Right iliac fossa mass

What on earth is that lump?

You have a young patient screaming in pain “my appendix!“, but her mother is much more worried that it might be cancer. You ask her why she thinks he has cancer, and she says

  • appendix mass
  • caecal carcinoma

“He’s had diarrhoea that floats!” to which you reply “Sounds more like Crohn’s…”

  • Crohn’s

You’re interrupted by the patient, who is now convinced her ovaries are exploding and her intestine is eating itself.

  • Ovarian mass
  • Intussusception

Do you think it could be her transplant?” asks the mother quietly – this surprises you so you look at the patient’s abdomen for scars, but instead you see a huge pulsating lump that looks like an aneurysm of some sort.

  • Pelvic kidney
  • Common iliac aneurysm

Have you had a fever?” ¬†you ask? You’re thinking it could be an infection, either TB or an abscess.

  • Iliocaecal TB
  • Iliac lymphadenitis
  • Actinomycosis
  • Psoas abscess

The patient shakes her head, you then ask “can you push it back in?

  • Spigelian hernia

Both mother and daughter look at you like you’re an idiot, before daughter wets herself all over the bed. “What’s wrong with my bladder?” Which makes you think of her other bladder.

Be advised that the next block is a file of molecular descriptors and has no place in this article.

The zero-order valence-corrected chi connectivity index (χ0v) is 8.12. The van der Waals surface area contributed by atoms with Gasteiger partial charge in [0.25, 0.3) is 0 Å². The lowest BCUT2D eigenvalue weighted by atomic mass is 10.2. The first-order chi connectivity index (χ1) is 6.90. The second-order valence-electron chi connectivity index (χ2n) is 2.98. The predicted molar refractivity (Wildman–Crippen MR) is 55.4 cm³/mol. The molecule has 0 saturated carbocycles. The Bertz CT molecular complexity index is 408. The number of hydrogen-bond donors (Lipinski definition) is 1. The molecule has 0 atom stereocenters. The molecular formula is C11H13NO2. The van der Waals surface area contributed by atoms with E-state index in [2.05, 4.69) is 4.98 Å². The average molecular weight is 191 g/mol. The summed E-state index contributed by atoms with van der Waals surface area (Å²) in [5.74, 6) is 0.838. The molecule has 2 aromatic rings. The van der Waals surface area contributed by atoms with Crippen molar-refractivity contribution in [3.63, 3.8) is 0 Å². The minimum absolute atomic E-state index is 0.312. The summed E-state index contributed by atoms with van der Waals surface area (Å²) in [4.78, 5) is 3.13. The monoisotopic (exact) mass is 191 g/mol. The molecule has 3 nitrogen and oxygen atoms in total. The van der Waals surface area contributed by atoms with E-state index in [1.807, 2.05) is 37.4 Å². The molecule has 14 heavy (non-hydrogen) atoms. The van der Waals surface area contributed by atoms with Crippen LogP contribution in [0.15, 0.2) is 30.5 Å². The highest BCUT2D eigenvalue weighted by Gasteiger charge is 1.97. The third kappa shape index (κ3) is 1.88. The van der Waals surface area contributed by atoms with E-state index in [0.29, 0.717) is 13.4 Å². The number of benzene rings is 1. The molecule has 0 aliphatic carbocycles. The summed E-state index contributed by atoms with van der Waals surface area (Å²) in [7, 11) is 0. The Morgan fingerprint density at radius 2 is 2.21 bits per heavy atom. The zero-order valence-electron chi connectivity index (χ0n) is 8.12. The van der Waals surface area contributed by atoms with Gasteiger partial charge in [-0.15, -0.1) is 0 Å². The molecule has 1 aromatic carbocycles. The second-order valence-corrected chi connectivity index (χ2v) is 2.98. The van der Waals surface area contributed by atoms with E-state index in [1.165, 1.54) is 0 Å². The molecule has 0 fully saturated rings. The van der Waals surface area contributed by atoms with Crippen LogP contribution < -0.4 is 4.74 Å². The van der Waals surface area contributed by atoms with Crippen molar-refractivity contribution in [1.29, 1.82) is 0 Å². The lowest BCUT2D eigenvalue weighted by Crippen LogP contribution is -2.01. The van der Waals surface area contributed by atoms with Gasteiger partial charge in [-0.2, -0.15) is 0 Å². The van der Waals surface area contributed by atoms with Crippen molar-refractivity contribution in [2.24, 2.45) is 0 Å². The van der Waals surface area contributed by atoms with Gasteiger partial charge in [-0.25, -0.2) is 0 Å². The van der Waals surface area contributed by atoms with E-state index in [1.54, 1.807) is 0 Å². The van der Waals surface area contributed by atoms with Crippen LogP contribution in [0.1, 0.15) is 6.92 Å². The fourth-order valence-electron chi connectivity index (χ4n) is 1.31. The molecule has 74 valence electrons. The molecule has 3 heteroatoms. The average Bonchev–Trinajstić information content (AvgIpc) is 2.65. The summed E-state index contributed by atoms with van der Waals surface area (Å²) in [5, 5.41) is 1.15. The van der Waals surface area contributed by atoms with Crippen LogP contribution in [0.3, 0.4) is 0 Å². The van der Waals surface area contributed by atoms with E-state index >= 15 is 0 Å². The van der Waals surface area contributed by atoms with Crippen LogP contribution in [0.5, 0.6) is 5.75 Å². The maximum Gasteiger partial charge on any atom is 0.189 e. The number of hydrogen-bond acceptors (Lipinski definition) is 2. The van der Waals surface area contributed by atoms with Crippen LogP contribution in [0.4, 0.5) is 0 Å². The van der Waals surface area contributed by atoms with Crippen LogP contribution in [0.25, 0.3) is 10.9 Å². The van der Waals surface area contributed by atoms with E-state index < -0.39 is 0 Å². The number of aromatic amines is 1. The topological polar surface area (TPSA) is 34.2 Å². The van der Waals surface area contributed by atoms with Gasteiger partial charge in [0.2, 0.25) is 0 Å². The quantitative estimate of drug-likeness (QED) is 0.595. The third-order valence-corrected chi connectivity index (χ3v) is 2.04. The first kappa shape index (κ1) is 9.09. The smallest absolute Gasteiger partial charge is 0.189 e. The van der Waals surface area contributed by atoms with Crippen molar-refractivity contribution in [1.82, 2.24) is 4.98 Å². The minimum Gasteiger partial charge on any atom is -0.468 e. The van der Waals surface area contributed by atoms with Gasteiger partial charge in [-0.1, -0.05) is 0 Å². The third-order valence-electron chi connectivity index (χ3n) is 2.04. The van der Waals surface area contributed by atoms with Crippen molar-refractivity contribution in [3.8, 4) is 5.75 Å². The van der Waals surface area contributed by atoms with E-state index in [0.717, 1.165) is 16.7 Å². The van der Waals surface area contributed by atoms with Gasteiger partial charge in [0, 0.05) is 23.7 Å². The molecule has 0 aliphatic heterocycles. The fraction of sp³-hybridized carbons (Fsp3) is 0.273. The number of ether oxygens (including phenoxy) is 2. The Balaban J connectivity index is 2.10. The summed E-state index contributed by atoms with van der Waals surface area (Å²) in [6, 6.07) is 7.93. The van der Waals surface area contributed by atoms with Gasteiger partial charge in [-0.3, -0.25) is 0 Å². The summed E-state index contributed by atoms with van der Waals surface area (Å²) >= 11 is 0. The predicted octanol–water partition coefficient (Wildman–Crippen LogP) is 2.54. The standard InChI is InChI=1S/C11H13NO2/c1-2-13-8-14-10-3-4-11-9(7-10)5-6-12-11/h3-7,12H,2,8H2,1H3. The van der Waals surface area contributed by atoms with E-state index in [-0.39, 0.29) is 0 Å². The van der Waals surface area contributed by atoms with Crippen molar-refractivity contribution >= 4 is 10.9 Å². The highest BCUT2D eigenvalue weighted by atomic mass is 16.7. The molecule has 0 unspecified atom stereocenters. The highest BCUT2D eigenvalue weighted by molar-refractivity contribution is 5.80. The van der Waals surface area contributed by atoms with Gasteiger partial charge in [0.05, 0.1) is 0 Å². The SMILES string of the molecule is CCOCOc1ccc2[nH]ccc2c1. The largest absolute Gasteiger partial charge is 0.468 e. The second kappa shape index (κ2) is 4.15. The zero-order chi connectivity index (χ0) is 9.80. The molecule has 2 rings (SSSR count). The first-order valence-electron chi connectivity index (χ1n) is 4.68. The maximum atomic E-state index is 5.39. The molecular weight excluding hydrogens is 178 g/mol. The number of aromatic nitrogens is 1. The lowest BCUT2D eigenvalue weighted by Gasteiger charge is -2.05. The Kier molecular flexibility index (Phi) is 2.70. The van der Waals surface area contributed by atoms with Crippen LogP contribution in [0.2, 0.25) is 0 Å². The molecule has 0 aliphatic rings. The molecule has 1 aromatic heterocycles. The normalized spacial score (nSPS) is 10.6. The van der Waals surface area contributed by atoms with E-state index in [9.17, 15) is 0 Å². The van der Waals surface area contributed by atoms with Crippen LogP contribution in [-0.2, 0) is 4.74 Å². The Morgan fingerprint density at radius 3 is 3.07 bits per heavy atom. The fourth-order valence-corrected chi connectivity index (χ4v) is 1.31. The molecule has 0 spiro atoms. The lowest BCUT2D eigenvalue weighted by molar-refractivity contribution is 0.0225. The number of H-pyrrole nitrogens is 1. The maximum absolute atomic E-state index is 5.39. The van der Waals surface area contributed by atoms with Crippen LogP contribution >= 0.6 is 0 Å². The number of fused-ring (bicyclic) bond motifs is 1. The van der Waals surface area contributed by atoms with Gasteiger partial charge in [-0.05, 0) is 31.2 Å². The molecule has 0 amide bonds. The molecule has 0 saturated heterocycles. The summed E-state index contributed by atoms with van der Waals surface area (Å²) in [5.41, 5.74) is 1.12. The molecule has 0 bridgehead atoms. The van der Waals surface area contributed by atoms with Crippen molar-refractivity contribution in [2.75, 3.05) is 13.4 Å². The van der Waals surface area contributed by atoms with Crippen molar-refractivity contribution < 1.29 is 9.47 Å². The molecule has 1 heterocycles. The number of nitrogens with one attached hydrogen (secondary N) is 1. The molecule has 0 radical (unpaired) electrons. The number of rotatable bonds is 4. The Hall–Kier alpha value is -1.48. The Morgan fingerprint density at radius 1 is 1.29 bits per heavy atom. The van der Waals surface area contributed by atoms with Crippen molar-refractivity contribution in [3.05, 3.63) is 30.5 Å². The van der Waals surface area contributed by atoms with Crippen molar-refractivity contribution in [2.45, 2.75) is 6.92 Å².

• Gall bladder enlargement

The differential diagnosis for a right iliac fossa mass includes the following:

  • Appendix mass
  • Caecal carcinoma
  • Crohn’s disease
  • Ovarian mass
  • Intussusception
  • Pelvic kidney
  • Enlarged gall bladder
  • Iliocaecal TB
  • Iliac lymphadenitis
  • Psoas abscess
  • Retroperitoneal tumour
  • Actinomycosis
  • Common iliac artery aneurysm
  • Spigelian hernia

Clearly the likelihood of each is going to depend on the patient, the history, and the presentation. Caecal carcinoma is much more common in an elderly person than a teenager, while appendicitis is less likely if the patient has already had an appendicectomy…

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